The Steel Windows Myth
Steel windows and doors have been in existence in their current form since the 1930’s, and a well manufactured window will last, easily, for 50 years or more.
You are still able to find the traditional single glazed steel windows, commonly known within the industry as the SMW window. If you have existing steel windows and live in a listed property or conservation area these are the windows you will normally be required to replace your originals with.
However, not all steel window manufacturers produce the SMW, so it pays to ask at the beginning of your purchase journey if you will be getting the SMW window and not a look alike, which isn’t the same!
There are many different profiles, which are all supplied by a common supplier in Switzerland. They hot roll the steel to form the profiles used by all steel window manufacturers in the UK, products such as W20, W30, W40, System 500.
This principle is very much the same as how other window segments like aluminium work i.e. that a “system house”, such as Schuco or Reynaers will produce a suite of profiles, that a fabricator then turns into a window or door product.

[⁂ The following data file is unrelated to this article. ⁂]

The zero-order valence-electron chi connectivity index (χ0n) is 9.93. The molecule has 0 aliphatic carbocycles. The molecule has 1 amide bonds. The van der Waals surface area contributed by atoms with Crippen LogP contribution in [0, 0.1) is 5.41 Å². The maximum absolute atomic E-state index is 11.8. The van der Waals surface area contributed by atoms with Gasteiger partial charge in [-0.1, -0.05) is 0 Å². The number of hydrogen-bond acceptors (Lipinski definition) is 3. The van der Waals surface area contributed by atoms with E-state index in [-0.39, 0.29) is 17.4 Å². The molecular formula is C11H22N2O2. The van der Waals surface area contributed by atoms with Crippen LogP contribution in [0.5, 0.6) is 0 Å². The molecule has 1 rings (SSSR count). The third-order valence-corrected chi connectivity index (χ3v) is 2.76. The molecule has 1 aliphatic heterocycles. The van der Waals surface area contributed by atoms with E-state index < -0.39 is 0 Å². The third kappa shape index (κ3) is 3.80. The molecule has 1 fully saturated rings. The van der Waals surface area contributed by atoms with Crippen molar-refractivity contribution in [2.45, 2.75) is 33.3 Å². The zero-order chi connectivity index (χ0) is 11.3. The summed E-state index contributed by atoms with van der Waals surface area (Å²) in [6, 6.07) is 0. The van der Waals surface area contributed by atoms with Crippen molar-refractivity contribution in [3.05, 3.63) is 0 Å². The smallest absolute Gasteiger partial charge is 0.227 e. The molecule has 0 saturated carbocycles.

If you take the product number (W20, W30 etc.) then the windows or doors you will receive from the manufacturer/ fabricator, will be the same, and to the same standards and general specifications! Some companies have chosen to brand their offering slightly differently to try and say it is a different system, but in reality…it isn’t!
A lot of people will call steel windows, CrittallR Windows, the reason for this is that they have a brand that has been established since 1849 and for many years, were the leading brand. The simple and plain fact is that unless a window or door product has been produced from their factory, then it should be referred to as a STEEL WINDOW.
The way steel windows and doors are manufactured should be the same, regardless of the factory they come out of. They should be manufactured to BS6510, powder coated to BS6497 and many will have the same ironmongery on. Suppliers to the steel window market are limited.
The industry is galvanized by the Steel Window Association and you really should only purchase (specify) from companies who are members, as they have signed up to a set of standards, codes of ethic and are of reputable standing. The question to ask is, if a manufacturer isn’t a member, why not? Are they complying to the above-mentioned standards? What sort of warranty will they offer you, the customer?
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